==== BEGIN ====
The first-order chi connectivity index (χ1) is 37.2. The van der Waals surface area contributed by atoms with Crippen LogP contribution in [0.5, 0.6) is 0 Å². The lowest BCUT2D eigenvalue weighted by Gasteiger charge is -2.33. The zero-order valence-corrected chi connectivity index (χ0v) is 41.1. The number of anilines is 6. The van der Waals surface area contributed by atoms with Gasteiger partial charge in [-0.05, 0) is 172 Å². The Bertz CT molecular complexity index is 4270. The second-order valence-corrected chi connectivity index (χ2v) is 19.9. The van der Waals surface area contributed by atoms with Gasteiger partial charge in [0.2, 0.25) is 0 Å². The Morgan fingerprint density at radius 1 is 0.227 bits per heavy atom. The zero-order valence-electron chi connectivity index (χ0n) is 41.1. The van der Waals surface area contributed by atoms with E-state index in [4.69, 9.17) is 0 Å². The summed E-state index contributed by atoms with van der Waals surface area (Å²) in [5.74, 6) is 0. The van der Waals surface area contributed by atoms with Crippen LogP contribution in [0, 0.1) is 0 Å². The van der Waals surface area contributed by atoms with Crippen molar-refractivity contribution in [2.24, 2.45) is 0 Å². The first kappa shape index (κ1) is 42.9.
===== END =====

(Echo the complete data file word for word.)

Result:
The first-order chi connectivity index (χ1) is 37.2. The van der Waals surface area contributed by atoms with Crippen LogP contribution in [0.5, 0.6) is 0 Å². The lowest BCUT2D eigenvalue weighted by Gasteiger charge is -2.33. The zero-order valence-corrected chi connectivity index (χ0v) is 41.1. The number of anilines is 6. The van der Waals surface area contributed by atoms with Gasteiger partial charge in [-0.05, 0) is 172 Å². The Bertz CT molecular complexity index is 4270. The second-order valence-corrected chi connectivity index (χ2v) is 19.9. The van der Waals surface area contributed by atoms with Gasteiger partial charge in [0.2, 0.25) is 0 Å². The Morgan fingerprint density at radius 1 is 0.227 bits per heavy atom. The zero-order valence-electron chi connectivity index (χ0n) is 41.1. The van der Waals surface area contributed by atoms with E-state index in [4.69, 9.17) is 0 Å². The summed E-state index contributed by atoms with van der Waals surface area (Å²) in [5.74, 6) is 0. The van der Waals surface area contributed by atoms with Crippen LogP contribution in [0, 0.1) is 0 Å². The van der Waals surface area contributed by atoms with Crippen molar-refractivity contribution in [2.24, 2.45) is 0 Å². The first kappa shape index (κ1) is 42.9.